Mar 4, 2014

Review: The Cellar by Natasha Preston

Title: The Cellar
Author: Natasha Preston
Publisher: Source-books Fire
Publishing Date: March 1, 2014
Pages/Format: 368, eARC

When sixteen-year-old Summer Robinson goes missing one night, her family, friends and boyfriend are devastated. Nothing ever happens in Long Thorpe, so the disappearance of a school girl shocks the whole community. The police waste no time in launching a search and investigation, but with nothing to go on and no trace of Summer, hopes of finding her quickly fade.

Colin Brown, is a thirty-year-old solicitor living alone after the death of his mother. He suffered a traumatic and abusive childhood, and is left with no sense of right or wrong. Desperate for the perfect family, Colin, referring to himself as Clover, turns to drastic measures to get what he wants.


Book in One Word: MUGH.*

*A combination of meh and ugh.

The Cellar interested me because it's about a kidnapped girl, and I like kidnappings. (I know, I'm weird.) I was hoping for a book that was a thriller, kind of dark and creepy, and, well, good. (And I'd just watched Prisoners before reading this, so I was kind of excited.) However, I wasn't even 5% into the book before I had this sort of annoyed, ragey feeling coursing through me and wanted to put the book down. And yet, I kind of liked this book. And I don't know why.

I don't want to sound rude or anything, but really, the problem here is the writing. It did several things to make this book not work. Now the concept, that was great. A girl is kidnapped by a man who wants this group of girls locked up in his cellar (with furnishings and all that) to be his family, he names them all after flowers, they have certain duties, there's murder, etc. It could be a good thriller movie. But the writing gave the story a lack of thrills and suspense; it took away those feelings you should get with a novel of this concept.

But what REALLY annoyed me (and I was able to bear it and not feel so UGH over time, but still, it was THERE) was just the writing in general. All three POVs--Summer, who's kidnapped; Lewis, her boyfriend; and Clover, the kidnapper--sounded pretty much the same. Their voices/internal dialogue/whatever you want to call it were, in short, annoying. They explained everything, overexplained, questioned, and did so multiple times. (I tend to notice repeat information, and it drives me crazy.) I rolled my eyes a lot, and I kind of wanted to wring the characters' necks. Like, No shit, Sherlock. It's not that I disliked the characters; the writing just did not give this story proper execution. Some flashbacks were unnecessary to the story. And the flashbacks were kind of spotty, and then at one point the present just jumped ahead five months. Really, it was frustrating.

And even though I have a dislike and annoyance toward the writing, I don't find myself hating this book. I pushed through my very strong desire to just STOP READING it and finished the book, mainly because I wanted to see how the story would play out. I found myself actually wanting to read the book. I don't know why, because I had lots of issues with The Cellar, and it's nothing--I don't know how to say this nicely--spectacular. If it was written differently, this could be a very good, thrilling, suspenseful book. But it wasn't. Yet I still kind of liked it or something. You know, I just DON'T KNOW.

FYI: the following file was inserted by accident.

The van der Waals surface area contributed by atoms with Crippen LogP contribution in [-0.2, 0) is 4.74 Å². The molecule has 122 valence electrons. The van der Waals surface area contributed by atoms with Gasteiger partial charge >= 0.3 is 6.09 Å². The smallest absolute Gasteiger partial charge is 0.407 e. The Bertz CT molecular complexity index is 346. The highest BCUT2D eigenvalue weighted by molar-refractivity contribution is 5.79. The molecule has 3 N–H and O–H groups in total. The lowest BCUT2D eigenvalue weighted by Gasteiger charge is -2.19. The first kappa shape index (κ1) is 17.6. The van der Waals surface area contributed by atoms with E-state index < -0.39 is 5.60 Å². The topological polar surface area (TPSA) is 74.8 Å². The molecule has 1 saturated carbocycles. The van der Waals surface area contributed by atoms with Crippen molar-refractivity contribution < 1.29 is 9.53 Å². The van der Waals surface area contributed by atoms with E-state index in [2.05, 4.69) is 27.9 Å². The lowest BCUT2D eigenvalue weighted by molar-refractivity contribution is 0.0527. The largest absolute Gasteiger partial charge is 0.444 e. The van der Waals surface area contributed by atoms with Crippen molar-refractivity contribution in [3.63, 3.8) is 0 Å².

I don't do star ratings, but I think I see myself giving this book...three stars? And I know that doesn't make sense given this review, but I don't know. This book frustrates me. I didn't feel anything while reading it (nothing good, anyway), but anything below three stars just doesn't seem fitting. Maybe 2.5? I just--I liked the concept, and that helped me to keep reading. It was interesting to see the story three ways: through Summer, who's stuck in the cellar; Clover, the crazy-yet-not-crazy person keeping her there; and Lewis, the boyfriend who's desperately searching for his girlfriend. Like I said, there's something I liked about The Cellar, which doesn't seem right. (I think all the problems may lead to the writing.) But at the same time, I may have said some not nice things to my Kindle while reading/when I finished it, so...

Did I like it? Despite everything, I kind of liked this?
Did I love it? No.
Would I reread it? I'm going to say no...
Would I purchase it? No.
Who would I recommend it to? If you like books where people are kidnapped, then maybe this is for you?

I received a copy of this book from the publisher in exchange for an honest review, and that in no way sways my opinion of the book.

3 comments:

  1. Darn, I really liked the cover too. Simple but eye catching. I always stop wanting to read a book when it involves 30 something guy solving crimes but he can't be normal he has to have FEELS EVERYWHERE. Nah, sorry, not for me. Put your feels somewhere else.

    ★ Under The Mountain ★

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  2. I am in love with this book! After I read the first page I cannot put the book down. This is the first book I could ever get into reading.

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  3. This is the best book I have ever read and I'm about to read the sequel You'll Always Be Mine! Can't wait!!

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